In summary, this is basically how it works. It is a lot of hard work for the Council members and of course we aren’t perfect, but we still hope that the members trust us to do our job and appreciate what we do.

Current works in process:

To put you up to speed, I would add that following the last Subud World Congress in Christchurch, a number of resolutions were approved and proposals were made. Some of the areas we are currently working on are: improving WSA communications, both inwards and outwards; strengthening WSA’s presence at international forums and meetings dealing with interfaith and other world issues; reviewing the criteria, obligations and status of WSA member countries; pursuing the Wisma Subud Heritage proposal, which has brought to light ‘the possibility of WSA applying to UNESCO for consultative status and a recognition of the unique contribution of Subud to the patrimony of humanity and/or the cultural heritage of the world’; developing a budget that supports members’ activities by giving more seed funding to SESI, SICA and SYAI as well as the developing zones; looking into a major overhaul for translation work and the needs of an Association that does not only speak English; finding ways to further support Subud in Africa effectively; continuing to produce a newsletter, coherent websites, and annual reports that members can feel proud of using tools like the virtual office to avoid ‘re-inventing the wheel’.

At the same time of course we are preparing the upcoming WSC meeting within the context of an ‘Asian/Pacific Gathering’ in June 2011, while Mexico 2014 is not that far around the corner, so that we are already looking into legal structures, dates, visa concerns, etc.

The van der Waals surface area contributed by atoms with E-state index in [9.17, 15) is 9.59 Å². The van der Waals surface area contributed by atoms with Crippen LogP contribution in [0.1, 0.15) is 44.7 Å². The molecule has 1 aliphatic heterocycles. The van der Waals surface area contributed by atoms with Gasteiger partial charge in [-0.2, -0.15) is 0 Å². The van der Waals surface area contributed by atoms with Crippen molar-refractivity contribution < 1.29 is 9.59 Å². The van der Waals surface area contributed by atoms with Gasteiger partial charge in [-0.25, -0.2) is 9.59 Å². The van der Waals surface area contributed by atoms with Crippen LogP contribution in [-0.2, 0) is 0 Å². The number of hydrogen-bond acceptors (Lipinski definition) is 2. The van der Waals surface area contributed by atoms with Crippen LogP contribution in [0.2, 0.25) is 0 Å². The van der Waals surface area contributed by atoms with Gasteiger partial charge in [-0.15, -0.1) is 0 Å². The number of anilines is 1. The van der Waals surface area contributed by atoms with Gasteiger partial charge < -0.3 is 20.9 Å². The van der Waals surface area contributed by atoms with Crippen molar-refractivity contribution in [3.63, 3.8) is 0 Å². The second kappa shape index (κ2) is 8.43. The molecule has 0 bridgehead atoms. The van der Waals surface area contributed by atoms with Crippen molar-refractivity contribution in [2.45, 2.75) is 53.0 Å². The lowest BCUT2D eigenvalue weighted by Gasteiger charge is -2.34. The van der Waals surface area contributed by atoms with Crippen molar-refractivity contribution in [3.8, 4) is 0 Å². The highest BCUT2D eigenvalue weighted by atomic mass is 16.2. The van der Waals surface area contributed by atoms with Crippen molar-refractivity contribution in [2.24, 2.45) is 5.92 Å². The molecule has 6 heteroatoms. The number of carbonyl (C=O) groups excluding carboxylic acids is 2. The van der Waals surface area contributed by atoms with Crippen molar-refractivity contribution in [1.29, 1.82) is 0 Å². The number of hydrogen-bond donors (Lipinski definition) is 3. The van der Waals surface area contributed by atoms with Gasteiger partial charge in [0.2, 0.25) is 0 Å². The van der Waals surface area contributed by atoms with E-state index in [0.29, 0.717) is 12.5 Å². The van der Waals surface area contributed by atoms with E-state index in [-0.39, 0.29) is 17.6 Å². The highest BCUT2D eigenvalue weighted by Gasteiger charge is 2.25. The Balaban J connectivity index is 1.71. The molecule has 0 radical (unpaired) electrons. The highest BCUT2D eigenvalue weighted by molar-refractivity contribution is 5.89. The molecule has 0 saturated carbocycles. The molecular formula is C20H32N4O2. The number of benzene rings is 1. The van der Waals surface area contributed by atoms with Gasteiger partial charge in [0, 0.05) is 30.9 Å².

Phew! I feel exhausted already.

The last thing I would also like to remind you is that the WSA Executive does make consistent communication efforts, though it never seems enough: www.subudworldnews.com has a segment dedicated to information about EVENTS going on all around the Subud world: international meetings and gatherings, youth and family camps, World Latihan times, and other activities. The NEWS page includes a wealth of interesting articles about the things the members of our global community are involved in.

The WSA Newsletter is sent out approximately every two months and, again, tries to be an easy-to-read newsletter covering what is happening, what has been achieved, and the on-going aims and goals. I always encourage people to print the newsletter and read it at their leisure! If you are not receiving it, please send your current e-mail address with request to wsa@subud.org and we shall add you to our mailing list.

www.subud.org gives a thorough overall view of the World Subud Association as an organization, with in-depth details on each part of it, its role and what it does. If you still cant find the answer there, please write to us: wsa@subud.org. We are more than happy to respond.